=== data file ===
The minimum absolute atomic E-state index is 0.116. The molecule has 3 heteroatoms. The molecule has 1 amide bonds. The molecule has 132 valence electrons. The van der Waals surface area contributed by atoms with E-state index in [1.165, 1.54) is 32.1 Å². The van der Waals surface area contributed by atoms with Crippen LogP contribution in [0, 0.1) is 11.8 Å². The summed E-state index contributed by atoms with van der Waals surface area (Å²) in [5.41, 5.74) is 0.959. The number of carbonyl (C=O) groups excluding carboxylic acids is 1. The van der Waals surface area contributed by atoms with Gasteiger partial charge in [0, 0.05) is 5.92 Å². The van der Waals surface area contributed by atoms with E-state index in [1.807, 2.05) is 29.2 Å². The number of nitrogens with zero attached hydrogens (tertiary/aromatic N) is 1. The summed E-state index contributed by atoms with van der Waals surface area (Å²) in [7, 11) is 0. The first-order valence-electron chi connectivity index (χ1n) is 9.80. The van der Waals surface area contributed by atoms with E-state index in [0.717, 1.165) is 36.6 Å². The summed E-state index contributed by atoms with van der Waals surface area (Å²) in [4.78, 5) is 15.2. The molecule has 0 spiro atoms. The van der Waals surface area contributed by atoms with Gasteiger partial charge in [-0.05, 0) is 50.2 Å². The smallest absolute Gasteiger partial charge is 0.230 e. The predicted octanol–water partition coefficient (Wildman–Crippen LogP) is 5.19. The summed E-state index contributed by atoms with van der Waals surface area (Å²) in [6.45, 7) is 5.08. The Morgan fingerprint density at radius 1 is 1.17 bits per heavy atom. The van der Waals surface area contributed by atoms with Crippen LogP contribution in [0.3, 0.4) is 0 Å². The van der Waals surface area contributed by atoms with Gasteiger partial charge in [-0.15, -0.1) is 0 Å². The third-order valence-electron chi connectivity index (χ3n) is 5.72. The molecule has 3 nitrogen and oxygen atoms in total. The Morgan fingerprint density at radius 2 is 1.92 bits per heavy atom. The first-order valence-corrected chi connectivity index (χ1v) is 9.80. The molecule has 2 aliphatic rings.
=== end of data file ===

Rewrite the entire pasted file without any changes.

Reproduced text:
The minimum absolute atomic E-state index is 0.116. The molecule has 3 heteroatoms. The molecule has 1 amide bonds. The molecule has 132 valence electrons. The van der Waals surface area contributed by atoms with E-state index in [1.165, 1.54) is 32.1 Å². The van der Waals surface area contributed by atoms with Crippen LogP contribution in [0, 0.1) is 11.8 Å². The summed E-state index contributed by atoms with van der Waals surface area (Å²) in [5.41, 5.74) is 0.959. The number of carbonyl (C=O) groups excluding carboxylic acids is 1. The van der Waals surface area contributed by atoms with Gasteiger partial charge in [0, 0.05) is 5.92 Å². The van der Waals surface area contributed by atoms with E-state index in [1.807, 2.05) is 29.2 Å². The number of nitrogens with zero attached hydrogens (tertiary/aromatic N) is 1. The summed E-state index contributed by atoms with van der Waals surface area (Å²) in [7, 11) is 0. The first-order valence-electron chi connectivity index (χ1n) is 9.80. The van der Waals surface area contributed by atoms with E-state index in [0.717, 1.165) is 36.6 Å². The summed E-state index contributed by atoms with van der Waals surface area (Å²) in [4.78, 5) is 15.2. The molecule has 0 spiro atoms. The van der Waals surface area contributed by atoms with Gasteiger partial charge in [-0.05, 0) is 50.2 Å². The smallest absolute Gasteiger partial charge is 0.230 e. The predicted octanol–water partition coefficient (Wildman–Crippen LogP) is 5.19. The summed E-state index contributed by atoms with van der Waals surface area (Å²) in [6.45, 7) is 5.08. The Morgan fingerprint density at radius 1 is 1.17 bits per heavy atom. The van der Waals surface area contributed by atoms with Crippen LogP contribution in [0.3, 0.4) is 0 Å². The van der Waals surface area contributed by atoms with Gasteiger partial charge in [-0.15, -0.1) is 0 Å². The third-order valence-electron chi connectivity index (χ3n) is 5.72. The molecule has 3 nitrogen and oxygen atoms in total. The Morgan fingerprint density at radius 2 is 1.92 bits per heavy atom. The first-order valence-corrected chi connectivity index (χ1v) is 9.80. The molecule has 2 aliphatic rings.